The Notice of Assessment will also contain a tax assessment summary. This shows how the CRA calculated your taxes and the amounts that were used. You should compare these numbers to the ones that you supplied on your tax return to see if any changes were made.
There is also a section titled “Explanation of changes and other important information” that will explain any corrections or changes that have been made to your return.
The Notice of Assessment will also include a RRSP/PRPP deduction limit statement. This section will list the deduction limit for your Registered Retirement Savings Plan (RRSP) and/or Pooled Retirement Pension Plan (PRPP). The deduction limit is the amount of contributions you can deduct for the next year. The statement details how the CRA calculated your deduction limit as well. The CRA will take into account the information you sent on previous returns as well as the information they have on file when calculating your deduction limit.
You will also be notified of the available RRSP/PRPP contribution room for the next year. This number is equal to the deduction limit minus any RRSP/PRPP contributions you reported in past years that you can deduct this year. If the available contribution room is shown in brackets, it is a negative amount. This means you have overcontributed and have no contribution room available for the upcoming year. You may have to pay tax on your excess contributions.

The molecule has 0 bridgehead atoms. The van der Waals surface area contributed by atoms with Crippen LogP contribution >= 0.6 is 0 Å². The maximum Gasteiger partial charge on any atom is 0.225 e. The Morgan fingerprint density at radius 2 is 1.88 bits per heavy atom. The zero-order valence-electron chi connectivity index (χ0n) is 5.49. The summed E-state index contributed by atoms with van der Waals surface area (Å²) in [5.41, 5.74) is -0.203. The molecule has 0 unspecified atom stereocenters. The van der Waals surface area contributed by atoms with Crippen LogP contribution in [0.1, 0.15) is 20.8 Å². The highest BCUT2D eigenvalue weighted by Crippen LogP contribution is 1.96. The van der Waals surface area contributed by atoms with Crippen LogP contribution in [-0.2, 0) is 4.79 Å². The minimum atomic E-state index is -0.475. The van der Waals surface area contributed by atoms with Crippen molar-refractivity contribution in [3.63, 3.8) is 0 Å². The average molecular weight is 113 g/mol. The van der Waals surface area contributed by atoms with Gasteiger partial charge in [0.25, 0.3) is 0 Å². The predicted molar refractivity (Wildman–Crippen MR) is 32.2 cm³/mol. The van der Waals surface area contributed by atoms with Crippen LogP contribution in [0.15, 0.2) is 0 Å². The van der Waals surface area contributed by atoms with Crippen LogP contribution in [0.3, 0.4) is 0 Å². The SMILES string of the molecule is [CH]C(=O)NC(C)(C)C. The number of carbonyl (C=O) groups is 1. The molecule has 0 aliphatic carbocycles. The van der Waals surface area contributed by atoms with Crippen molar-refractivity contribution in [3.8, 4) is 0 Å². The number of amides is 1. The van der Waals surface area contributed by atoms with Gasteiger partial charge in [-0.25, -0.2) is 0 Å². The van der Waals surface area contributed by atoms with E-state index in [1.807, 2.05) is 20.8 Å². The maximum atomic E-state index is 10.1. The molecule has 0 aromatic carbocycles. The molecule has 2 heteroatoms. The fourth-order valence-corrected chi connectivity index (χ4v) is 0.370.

As you can see, the NOA contains quite a lot of information. It is important that you review this document and confirm that the numbers recorded by the CRA match with the numbers you submitted. If you review and then notice that you have new or additional information to provide, you can send in a change to your return. This is done by requesting a reassessment and providing details as well as supporting documents such as revised financial statements or revised schedules.
If you disagree with the assessment, you can file a formal dispute. This is done by completing a Notice of Objection within 90 days of the date noted on the Notice of Assessment. If you have decided to file a Notice of Objection, it can be a good idea to communicate with professionals. The team at Farber Tax Solutions can help you prepare your notice, ensuring that you have the required documents and proof to build a strong case. Contact us today.
Notice of Assessment Sample
The Canada Revenue Agency shows a sample Notice of Assessment on their website. This Notice of Assessment sample details all of the information that will appear in an actual NOA, along with explanations into each term and section.